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With treatment, the outcome, in general, is good. Without treatment, on the other hand, the outcome is almost always very negative, with constant relapses and serious family, occupational, and social consequences.
Generally, although there are exceptions, the illness develops imperceptibly during adolescence, a stage already known for its proclivity to emotional instability, and reaches its splendour in adult age, in the form of a depressive or even a hypomanic/manic phase.
Very often, the first episode is preceded by a stressing environmental situation. However, from then on, the illness becomes independent of the environmental and psychological circumstances, as such that the biological mood regulator mechanisms seem to enter into a permanent fluctuation, which leads the individuals to lose the point of reference of their usual mood state.
Each relapse makes the individual more vulnerable to stress, as such that, some patients, can begin to present with so-called “rapid cycling”, which is the uninterrupted succession of depression and euphoria (by convention, those that have 4 or more episodes per year are included in this sub-group).
Bipolar disorder is only slightly more common in women than in men, but rapid cycling is a lot more common in female patients. However, rapid cycling can be reversed with suitable treatment.
There is a sub-group of patients that have in common the tendency to always relapse around the same time. For this reason, meteorological factors play a part in the regulation of mood. The most frequent seasonal pattern is the one that has a depressive phase in spring, a manic or hypomanic phase in summer, and a new depression in autumn. It seems that one of the most important meteorological factors is the brightness of the day and its duration. Some of these patients improve the depression by travelling to tropical countries and for some the change triggers a manic phase.
Furthermore, it is important to highlight that there is a sub-group of patients that, in parallel with the mood symptoms, have a gradual decrease in their cognitive abilities and functional performance. This is more common in those cases in which the progression is more problematical, with frequent and severe relapses. In these cases, there are psychotherapy treatments—cognitive and functional rehabilitation—which could be a help in partially recovering these functions.
Consequences of bipolar disorder
Treatment is the determining factor in order to prevent the main complications of the disorder, in which one of the most serious is suicide.
Suicide occurs, generally in the context of a deep depression phases or mixed phases. The persons affected have the feeling that their life has no meaning, they feel a failure and useless and sincerely think that their disappearance will be a relief for them and for those around them. As they have lost the ability to enjoy, they feel that their life is empty and that is not worthwhile. It is very difficult to make a person in such a state to understand that their dramatic vision of things is produced by an illness and that, with treatment, in a few weeks they will recover the objectivity and will forget the wish to die. It is estimated that 15% of patients with bipolar disorder die from suicide. The failed attempts rate is much higher.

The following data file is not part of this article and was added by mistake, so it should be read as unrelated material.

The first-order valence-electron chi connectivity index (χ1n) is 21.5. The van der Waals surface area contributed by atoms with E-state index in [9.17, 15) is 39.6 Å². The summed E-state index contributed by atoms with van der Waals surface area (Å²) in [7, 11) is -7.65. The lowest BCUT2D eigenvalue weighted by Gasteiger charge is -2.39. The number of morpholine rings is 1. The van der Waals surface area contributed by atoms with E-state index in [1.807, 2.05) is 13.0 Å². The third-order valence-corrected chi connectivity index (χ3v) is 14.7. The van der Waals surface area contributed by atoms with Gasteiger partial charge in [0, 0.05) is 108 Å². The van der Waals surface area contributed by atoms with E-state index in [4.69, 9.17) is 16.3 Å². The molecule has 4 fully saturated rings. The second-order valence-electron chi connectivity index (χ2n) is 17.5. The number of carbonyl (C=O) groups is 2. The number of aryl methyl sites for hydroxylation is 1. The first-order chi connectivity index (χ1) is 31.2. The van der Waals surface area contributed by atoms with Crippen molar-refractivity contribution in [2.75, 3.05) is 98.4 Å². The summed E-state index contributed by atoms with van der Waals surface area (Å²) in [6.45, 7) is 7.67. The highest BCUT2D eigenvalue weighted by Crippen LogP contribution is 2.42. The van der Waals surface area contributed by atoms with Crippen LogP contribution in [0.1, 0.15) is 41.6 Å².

Another serious complication that some patients have is drug abuse. Stimulants, like cocaine or amphetamines, provide momentary relief, although destructive in the medium and long term, from the depressive symptoms. Alcohol is, for others, a way to escape from the anguish that regularly accompanies depression. When a patient with bipolar disorder falls into drug abuse or dependence, it adds one illness more to what they already have, affecting the response to treatment and the prognosis of the disorder.
One of the common consequences of a euphoria phase are also the marital/family conflicts. Very often, the lack of knowledge by the partner or family of the pathological character of the behaviour leads to thinking that it is voluntary and free. In other cases, although knowing the illness, it makes it too much to bear, and the couple separate. When patients are very young and live with their parents, these often over-react by overprotecting them and limiting their personal freedom.
The loss of their job, business degradation or ruin are also consequences of the disorder if it is not treated in time. The euphoria leads to taking excessive risks and spending more money than they have; the depression involves sick leave and an obvious decrease in productivity.
Socially, the stigma that surrounds psychiatric disorders causes notable harm to the patient on not being able to talk naturally about the disorder, as happens with other diseases like osteoarthritis or a high cholesterol.
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Substantiated information by:
Ana Isabel Martínez AránPsychologyPsychiatry and Psychology Department
Diego Alberto Hidalgo MazzeiPsychiatristPsychiatry and Psychology Department
Eduard Vieta PascualPsychiatristPsychiatry and Psychology Head of Department
Mercè Comes ForasteroNurse Specialist in Mental HealthPsychiatry and Psychology Department
Published: 20 March 2018
Updated: 20 March 2018
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